Because counties can’t realistically flag and respond to every bit of misinformation on the internet, Gleason said the county looks for instances of misinformation that have gained traction on particular platforms and then addresses them on all of its social media.
“NextDoor has a public agency feature that allows us to reach all of the NextDoor communities with one post,” he said. “It’s a very engaged community, in fact, it’s so engaged we really can’t do the same level of replies that we do with Facebook just because of the sheer numbers, so we get the kind of temperature of what’s happening on NextDoor, and then what we’ll do is post specifically about the top things that we’re hearing and seeing on all the platforms and try to address misinformation that way rather than answering each individual theory or morsel of misinformation.”
Misinformation related to COVID-19 and elections have been two of the largest misinformation obstacles for counties in recent years. Godsey said Maricopa County saw a lot of mis- and disinformation related to the pandemic, as well as phishing campaigns. Jones helped lead an effort that resulted in the Clark County Board of Commissioners adopting a resolution declaring COVID-19 misinformation a public health crisis.
“We were really following the lead of Surgeon General Vivek Murthy last year, in laying out the case for why misinformation about COVID-19 was really leading to health effects and unnecessary deaths, and so we made a public statement, and we took action also,” Jones said. “We scheduled multiple forums with doctors and hospital officials that we broadcast through our own social media channels and our own cable news network in order to get the real facts out there, and I think that had an effect and made sure that people can have adequate and reliable information about COVID-19.”
Engaging on social media is key, particularly within the nature of creating a community online, Godsey said.
“The premise behind the monitoring of social media is twofold,” Godsey said. “We see a lot of mis-, dis- and now the new buzzword is ‘malinformation,’ and so social media is a threat vector from that perspective, but it’s a source of intelligence as well … Social media is also really important to the county organizations as it relates to brand sentiment, trust, that sort of thing and so your communications departments can augment your security function to a certain degree.”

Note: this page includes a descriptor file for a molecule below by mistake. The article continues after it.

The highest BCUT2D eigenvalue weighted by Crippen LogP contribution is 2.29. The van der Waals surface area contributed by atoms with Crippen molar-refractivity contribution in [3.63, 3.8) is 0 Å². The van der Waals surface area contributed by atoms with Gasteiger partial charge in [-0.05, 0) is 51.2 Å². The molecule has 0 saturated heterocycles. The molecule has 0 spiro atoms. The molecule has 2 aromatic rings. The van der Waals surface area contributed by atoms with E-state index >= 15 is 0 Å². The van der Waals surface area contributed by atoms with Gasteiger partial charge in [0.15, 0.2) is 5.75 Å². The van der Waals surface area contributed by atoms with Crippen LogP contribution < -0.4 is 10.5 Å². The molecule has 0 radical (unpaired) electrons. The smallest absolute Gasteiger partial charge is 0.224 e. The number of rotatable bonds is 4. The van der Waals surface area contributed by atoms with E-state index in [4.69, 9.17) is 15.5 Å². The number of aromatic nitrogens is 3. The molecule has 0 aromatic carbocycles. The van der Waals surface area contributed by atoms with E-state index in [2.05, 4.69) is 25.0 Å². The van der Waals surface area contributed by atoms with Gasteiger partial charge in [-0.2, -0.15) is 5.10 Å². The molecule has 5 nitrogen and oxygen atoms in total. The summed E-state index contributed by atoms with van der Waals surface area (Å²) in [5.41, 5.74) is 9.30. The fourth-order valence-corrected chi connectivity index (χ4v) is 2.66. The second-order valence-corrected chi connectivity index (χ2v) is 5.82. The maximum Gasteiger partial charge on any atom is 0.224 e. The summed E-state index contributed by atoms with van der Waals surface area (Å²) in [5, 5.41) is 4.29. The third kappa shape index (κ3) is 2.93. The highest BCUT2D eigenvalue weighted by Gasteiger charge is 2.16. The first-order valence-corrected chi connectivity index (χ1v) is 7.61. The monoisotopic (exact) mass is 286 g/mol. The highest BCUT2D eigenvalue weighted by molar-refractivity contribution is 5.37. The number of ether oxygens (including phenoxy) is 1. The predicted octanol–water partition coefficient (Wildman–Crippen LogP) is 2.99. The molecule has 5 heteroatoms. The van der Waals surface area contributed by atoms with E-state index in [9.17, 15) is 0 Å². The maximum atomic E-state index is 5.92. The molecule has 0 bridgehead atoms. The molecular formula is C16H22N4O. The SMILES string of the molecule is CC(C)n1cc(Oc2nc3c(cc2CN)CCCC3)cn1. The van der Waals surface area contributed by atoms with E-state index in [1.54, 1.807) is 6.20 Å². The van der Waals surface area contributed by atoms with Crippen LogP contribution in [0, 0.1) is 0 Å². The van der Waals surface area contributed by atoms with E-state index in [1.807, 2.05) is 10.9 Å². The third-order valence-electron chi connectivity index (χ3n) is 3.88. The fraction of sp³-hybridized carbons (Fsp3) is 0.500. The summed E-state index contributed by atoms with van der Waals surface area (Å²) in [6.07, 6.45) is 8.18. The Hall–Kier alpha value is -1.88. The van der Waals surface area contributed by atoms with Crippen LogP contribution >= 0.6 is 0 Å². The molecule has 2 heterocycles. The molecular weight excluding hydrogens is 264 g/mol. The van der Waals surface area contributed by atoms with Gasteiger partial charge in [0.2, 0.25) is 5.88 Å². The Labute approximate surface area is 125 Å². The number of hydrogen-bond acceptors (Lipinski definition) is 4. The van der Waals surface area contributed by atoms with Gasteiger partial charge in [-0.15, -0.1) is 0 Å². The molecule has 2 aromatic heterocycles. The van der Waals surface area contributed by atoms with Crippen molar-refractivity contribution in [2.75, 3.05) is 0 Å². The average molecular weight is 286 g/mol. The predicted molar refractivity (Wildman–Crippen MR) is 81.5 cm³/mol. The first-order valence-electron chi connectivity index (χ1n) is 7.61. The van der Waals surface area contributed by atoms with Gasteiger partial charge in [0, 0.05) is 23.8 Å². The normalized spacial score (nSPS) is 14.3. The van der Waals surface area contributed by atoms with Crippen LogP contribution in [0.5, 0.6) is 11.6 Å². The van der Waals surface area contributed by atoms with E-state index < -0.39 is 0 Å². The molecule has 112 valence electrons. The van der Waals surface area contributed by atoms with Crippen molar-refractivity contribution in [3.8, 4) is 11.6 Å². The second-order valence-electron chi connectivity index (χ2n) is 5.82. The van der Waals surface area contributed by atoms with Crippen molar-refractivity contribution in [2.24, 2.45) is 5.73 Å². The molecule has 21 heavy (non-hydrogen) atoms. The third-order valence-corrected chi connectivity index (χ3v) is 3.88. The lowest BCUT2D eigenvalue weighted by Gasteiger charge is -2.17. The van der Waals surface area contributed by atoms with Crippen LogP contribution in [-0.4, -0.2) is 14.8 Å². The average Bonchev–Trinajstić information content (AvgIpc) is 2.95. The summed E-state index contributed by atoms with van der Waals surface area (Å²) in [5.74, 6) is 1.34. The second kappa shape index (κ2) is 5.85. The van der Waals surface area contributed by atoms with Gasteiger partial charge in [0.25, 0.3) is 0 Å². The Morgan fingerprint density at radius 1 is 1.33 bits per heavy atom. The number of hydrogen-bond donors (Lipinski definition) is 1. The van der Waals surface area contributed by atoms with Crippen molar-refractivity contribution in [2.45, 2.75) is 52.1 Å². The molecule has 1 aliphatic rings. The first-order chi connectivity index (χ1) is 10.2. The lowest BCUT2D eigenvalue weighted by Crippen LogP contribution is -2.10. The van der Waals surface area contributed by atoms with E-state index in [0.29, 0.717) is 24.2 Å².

While county governments are not traditionally considered to be on the forefront of the newest social media trends or technology, Charlotte County has found that creating a TikTok account has brought exposure to the information they want to lift up to a much larger, and also younger, audience than they otherwise would reach. For Generation Z (people born in the late 1990s and early 2000s), TikTok has become not only a platform to post dancing or comedy videos, but also has become a search engine. A video Charlotte County posted on its account about replacing stop signs knocked over by Hurricane Ian has racked up nearly 300,000 views.
“By TikTok standards, that isn’t viral, but by county government standards, it’s pretty darn good,” Gleason said. “We have 80,000 homes impacted by the hurricane and we’ve got to put up messaging, like ‘Separate your debris pile,’ so we can say separate your debris piles until we’re blue in the face, but if we put one of our staffers on a video wagging her finger with a TikTok sound, then all of a sudden you have 20,000 viewers, and even if they have a negative reaction to the post, they got the information.
“Our overall communications strategy is to reach people how they want to be reached, so that has to include online social media platforms, because that’s where a lot of people spend a lot of time — that’s where a lot of people get their primary source of information.”